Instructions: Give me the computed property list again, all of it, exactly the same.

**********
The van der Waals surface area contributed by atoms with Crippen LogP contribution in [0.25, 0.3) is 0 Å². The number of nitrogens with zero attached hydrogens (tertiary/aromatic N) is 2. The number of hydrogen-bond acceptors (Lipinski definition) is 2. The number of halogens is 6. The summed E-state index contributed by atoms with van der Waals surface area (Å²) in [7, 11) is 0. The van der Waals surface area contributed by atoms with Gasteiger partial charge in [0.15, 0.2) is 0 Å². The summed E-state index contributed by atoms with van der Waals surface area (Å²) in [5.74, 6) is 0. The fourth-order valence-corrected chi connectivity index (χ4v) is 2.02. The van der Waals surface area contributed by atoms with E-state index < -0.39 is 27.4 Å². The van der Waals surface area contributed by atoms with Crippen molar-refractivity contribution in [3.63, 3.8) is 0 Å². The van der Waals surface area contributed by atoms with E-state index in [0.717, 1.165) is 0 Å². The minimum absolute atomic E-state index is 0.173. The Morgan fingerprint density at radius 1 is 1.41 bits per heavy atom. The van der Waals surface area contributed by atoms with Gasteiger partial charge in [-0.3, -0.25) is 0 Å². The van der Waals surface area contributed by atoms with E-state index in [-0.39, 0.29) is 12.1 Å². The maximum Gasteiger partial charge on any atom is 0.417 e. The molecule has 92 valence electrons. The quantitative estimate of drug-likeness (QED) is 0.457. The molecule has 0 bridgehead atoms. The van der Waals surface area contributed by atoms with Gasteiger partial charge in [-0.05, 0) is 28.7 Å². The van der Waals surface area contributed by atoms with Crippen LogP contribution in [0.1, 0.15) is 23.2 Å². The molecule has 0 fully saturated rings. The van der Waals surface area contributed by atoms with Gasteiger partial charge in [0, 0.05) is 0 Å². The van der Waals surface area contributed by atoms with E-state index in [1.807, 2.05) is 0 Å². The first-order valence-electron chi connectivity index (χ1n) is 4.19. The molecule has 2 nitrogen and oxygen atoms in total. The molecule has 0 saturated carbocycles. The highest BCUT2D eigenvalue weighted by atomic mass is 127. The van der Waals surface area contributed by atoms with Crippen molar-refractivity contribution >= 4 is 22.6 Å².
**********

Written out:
The van der Waals surface area contributed by atoms with Crippen LogP contribution in [0.25, 0.3) is 0 Å². The number of nitrogens with zero attached hydrogens (tertiary/aromatic N) is 2. The number of hydrogen-bond acceptors (Lipinski definition) is 2. The number of halogens is 6. The summed E-state index contributed by atoms with van der Waals surface area (Å²) in [7, 11) is 0. The van der Waals surface area contributed by atoms with Gasteiger partial charge in [0.15, 0.2) is 0 Å². The summed E-state index contributed by atoms with van der Waals surface area (Å²) in [5.74, 6) is 0. The fourth-order valence-corrected chi connectivity index (χ4v) is 2.02. The van der Waals surface area contributed by atoms with E-state index < -0.39 is 27.4 Å². The van der Waals surface area contributed by atoms with Crippen molar-refractivity contribution in [3.63, 3.8) is 0 Å². The van der Waals surface area contributed by atoms with E-state index in [0.717, 1.165) is 0 Å². The minimum absolute atomic E-state index is 0.173. The Morgan fingerprint density at radius 1 is 1.41 bits per heavy atom. The van der Waals surface area contributed by atoms with Gasteiger partial charge in [-0.3, -0.25) is 0 Å². The van der Waals surface area contributed by atoms with E-state index in [-0.39, 0.29) is 12.1 Å². The maximum Gasteiger partial charge on any atom is 0.417 e. The molecule has 92 valence electrons. The quantitative estimate of drug-likeness (QED) is 0.457. The molecule has 0 bridgehead atoms. The van der Waals surface area contributed by atoms with Gasteiger partial charge in [-0.05, 0) is 28.7 Å². The van der Waals surface area contributed by atoms with Crippen LogP contribution in [0.1, 0.15) is 23.2 Å². The molecule has 0 fully saturated rings. The van der Waals surface area contributed by atoms with Gasteiger partial charge in [0, 0.05) is 0 Å². The van der Waals surface area contributed by atoms with E-state index in [1.807, 2.05) is 0 Å². The first-order valence-electron chi connectivity index (χ1n) is 4.19. The molecule has 2 nitrogen and oxygen atoms in total. The molecule has 0 saturated carbocycles. The highest BCUT2D eigenvalue weighted by atomic mass is 127. The van der Waals surface area contributed by atoms with Crippen molar-refractivity contribution >= 4 is 22.6 Å².